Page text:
Professor Stearn recognized this plant as a distinct species in his 2002 monograph. The staff at the Chollipo Arboretum in S. Korea generously shared a few clones. The species is reportedly quite common in N. Korea and we have additional clones from multiple sites in N.E. China which is the northernmost range of the species. Quite hardy, probably to USDA Zone 3, this deciduous species is usually the first to drop its leaves, shortly after the first killing frost. Each leaf is composed of 9-15 huge, rounded lime green leaflets circumscribed with a thin red line in spring. Three to seven huge, light yellow flowers are pro
duced on each stem beneath unfurling leaves in spring. Once established, it spreads vigorously by 6-12” rhi zomes to form a large colony. An excellent bold-foliaged plant at 15-18” tall. Emerges and blooms later than most Epimediums. Not available in 2018.
Epimedium koreanum ‘Harold Epstein’ (Cc. 930004)
A very cold hardy clone with huge flowers for an Epimedium— gorgeous and butter yellow. Named in honor of Harold Epstein by famed plantsman Jerry Flintoff, its enormous leaflets can reach over 6” long and 4-1/2" wide. Spreads 6-8" a year. It usually takes 2-3 years to establish itself and be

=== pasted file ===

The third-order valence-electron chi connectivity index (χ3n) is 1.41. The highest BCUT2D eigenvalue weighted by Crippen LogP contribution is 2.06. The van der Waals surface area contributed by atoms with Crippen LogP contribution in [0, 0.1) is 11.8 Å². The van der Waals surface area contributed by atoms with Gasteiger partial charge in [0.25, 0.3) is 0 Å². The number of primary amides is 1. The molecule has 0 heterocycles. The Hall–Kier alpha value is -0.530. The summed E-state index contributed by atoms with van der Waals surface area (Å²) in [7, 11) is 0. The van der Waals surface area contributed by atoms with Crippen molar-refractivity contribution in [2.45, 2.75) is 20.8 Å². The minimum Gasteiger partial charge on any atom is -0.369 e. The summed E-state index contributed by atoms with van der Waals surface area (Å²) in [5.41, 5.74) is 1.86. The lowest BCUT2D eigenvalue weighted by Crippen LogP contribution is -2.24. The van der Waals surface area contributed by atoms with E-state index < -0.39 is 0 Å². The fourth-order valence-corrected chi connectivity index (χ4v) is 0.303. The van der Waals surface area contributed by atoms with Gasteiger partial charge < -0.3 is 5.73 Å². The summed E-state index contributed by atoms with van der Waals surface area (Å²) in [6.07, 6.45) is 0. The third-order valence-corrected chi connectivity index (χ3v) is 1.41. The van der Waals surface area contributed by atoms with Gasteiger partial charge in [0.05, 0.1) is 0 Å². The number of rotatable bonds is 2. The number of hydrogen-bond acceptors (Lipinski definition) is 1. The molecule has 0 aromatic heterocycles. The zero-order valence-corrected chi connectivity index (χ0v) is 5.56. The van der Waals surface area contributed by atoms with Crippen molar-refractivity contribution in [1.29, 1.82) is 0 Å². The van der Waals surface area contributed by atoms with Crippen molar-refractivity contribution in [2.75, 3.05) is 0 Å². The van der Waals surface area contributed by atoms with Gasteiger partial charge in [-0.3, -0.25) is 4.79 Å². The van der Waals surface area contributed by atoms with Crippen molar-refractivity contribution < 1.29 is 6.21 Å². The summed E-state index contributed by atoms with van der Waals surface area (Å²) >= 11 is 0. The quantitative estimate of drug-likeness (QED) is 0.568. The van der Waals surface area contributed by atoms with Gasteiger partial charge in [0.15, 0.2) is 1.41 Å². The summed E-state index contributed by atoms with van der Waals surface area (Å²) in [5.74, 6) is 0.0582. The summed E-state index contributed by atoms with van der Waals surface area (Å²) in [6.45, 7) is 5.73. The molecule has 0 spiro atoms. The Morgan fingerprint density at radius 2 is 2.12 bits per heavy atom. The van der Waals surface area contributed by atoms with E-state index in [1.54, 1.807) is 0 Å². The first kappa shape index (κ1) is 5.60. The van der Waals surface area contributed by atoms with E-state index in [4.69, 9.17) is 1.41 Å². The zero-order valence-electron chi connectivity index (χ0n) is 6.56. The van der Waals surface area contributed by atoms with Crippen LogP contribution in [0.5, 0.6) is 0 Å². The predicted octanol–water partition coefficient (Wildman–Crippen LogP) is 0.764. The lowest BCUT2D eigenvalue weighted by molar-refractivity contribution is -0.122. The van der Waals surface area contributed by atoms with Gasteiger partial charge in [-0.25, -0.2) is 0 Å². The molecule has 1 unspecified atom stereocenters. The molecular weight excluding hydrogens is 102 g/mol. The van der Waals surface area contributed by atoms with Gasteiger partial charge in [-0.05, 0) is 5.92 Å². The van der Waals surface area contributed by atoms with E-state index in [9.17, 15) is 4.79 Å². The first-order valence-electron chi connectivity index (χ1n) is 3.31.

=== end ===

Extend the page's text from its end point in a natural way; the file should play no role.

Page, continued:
come most impressive. The flowers emerge before the leaflets unfurl in early spring. E. koreanum is notorious for just putting up one set of leaves per node each season. If the leaf suffers damage, the rhizome will remain dormant until the following year. ‘Harold’ is a great bold-textured vigorous ground cover for large areas where it can spread unimpeded. It is especially useful in combination with early spring bulbs for sequential bloom. After bloom the expanding leaves serve as camouflage for the dying bulb foliage. 15" tall. $18